In the regular season, Gonzalez pitched one game against the Cardinals, a complete game shutout in which he struck out eight batters. Against the other two playoff teams that he might face in the second round, Gio is 1-0 with a 2.70 ERA against the San Francisco Giants and 1-0 with a 1.50 ERA in two starts against the Cincinnati Reds with 16 strikeouts in 12 innings.
A combined 3-0 record between the three teams in four starts with 28 strikeouts in 27.2 innings pitched. The absence of Strasburg will allow Gio to take the mound in Game 5 against the Cardinals if it is needed and the Nats can not complain about that.
Gio's first postseason game for the Nats was a bit of a rough ride. He struggled with command, but allowed the Nats to stay in the game.
This is his time to shine and dominate the National League as the Nats try to get to the World Series. Without Strasburg, he will be looked at as the ace by default. His performances will have to improve but if they do, he has the chance to prove that he is an ace who can pitch in clutch situations for the Nationals.
Ross Detwiler have been an undervalued part of the Nationals all season. Without Strasburg in the postseason, Detwiler will now have a chance to start a playoff game should the Nationals get to a Game 4 in the NLDS.
Detwiler was the fifth starter this season and prevailed in the job that he was asked to do. He pitched to a 3.40 ERA and was 10-8 in 27 starts. Detwiler is good enough to be on a playoff starting staff and now has the chance to do so with Strasburg being shut down.
Although the Nationals still have a great starting rotation even without Strasburg, his shutdown will allow for the offense to become a more essential part of the team. At times, especially early in the season, the Nats offense struggled. Since the All-Star break, however, the Nationals are the fifth best offensive team in terms of average in all of MLB.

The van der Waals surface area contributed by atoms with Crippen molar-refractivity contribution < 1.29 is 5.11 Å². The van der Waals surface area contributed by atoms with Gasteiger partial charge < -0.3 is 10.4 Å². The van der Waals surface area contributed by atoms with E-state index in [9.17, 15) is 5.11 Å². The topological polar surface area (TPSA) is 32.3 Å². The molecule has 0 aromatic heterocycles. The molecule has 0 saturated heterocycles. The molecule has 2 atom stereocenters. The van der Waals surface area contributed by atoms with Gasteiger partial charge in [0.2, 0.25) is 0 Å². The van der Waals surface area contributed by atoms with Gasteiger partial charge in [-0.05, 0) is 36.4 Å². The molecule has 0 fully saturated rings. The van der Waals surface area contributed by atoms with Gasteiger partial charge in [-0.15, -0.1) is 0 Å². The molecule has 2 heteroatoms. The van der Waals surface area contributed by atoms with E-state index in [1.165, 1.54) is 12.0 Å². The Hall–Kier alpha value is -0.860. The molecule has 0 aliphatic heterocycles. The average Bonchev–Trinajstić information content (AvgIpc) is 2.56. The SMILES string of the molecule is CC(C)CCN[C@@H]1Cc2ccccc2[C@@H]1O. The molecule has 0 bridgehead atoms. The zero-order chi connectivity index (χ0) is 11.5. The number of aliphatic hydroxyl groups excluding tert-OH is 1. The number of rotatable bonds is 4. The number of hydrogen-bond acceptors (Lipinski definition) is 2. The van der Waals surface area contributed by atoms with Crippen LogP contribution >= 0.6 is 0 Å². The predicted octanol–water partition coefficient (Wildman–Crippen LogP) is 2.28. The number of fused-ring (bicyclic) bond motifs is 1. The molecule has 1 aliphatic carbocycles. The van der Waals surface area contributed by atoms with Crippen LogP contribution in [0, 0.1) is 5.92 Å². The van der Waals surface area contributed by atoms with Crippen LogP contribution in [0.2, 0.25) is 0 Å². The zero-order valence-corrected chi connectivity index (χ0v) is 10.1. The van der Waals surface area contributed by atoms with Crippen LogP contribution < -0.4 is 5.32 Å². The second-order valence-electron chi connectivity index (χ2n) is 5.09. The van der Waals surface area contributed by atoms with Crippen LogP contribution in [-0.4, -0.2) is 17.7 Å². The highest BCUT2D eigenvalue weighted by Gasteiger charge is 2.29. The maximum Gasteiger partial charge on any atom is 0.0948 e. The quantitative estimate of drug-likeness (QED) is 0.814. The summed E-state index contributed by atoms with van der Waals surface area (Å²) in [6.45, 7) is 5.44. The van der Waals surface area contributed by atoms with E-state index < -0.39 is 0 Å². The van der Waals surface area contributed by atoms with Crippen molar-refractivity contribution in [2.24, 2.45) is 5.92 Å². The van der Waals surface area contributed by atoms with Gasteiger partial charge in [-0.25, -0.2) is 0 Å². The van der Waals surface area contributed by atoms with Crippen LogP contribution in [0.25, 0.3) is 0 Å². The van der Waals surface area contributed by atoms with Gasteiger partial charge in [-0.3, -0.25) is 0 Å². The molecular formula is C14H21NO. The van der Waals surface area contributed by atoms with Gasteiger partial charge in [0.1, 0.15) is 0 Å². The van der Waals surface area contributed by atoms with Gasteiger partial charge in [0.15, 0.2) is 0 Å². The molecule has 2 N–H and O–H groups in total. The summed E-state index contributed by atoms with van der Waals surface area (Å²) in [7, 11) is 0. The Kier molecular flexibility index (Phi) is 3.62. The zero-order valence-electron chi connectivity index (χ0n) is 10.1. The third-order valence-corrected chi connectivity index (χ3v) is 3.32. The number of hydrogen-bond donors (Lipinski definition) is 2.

This stellar offense has a lot to do with Jayson Werth being healthy, Ryan Zimmerman returning to form, Michael Morse returning to the lineup and Bryce Harper becoming settled in D.C.
The Nationals have plenty of pop in the lineup, leading the National League after the All-Star Break with 104 home runs and totaling 194 on the season, good for second best in the NL throughout the whole season.
Can you imagine if Strasburg was to get injured in the playoffs, whether fighting arm fatigue or not? The ridicule that the Nationals would face would be relentless. Similar to what they will face this season if they are eliminated in the first round for shutting him down.
When it comes down to it, however, this is a decision that will be forgotten about next season. If Strasburg pitched in October and was injured, he might never be the same and the Nats might never see the Strasburg that they are hoping for in years to come.
Through the season, Strasburg was seemingly bothered by the impending innings limit. With the limit enforced, Strasburg will have a chip on his shoulder entering next season. Strasburg has the control in his hands to turn next season into a redemption tour through the majors.
A successful regular season will likely lead the Nats to the playoffs once again, which will allow Strasburg to get a taste of the playoffs for the first time in his career.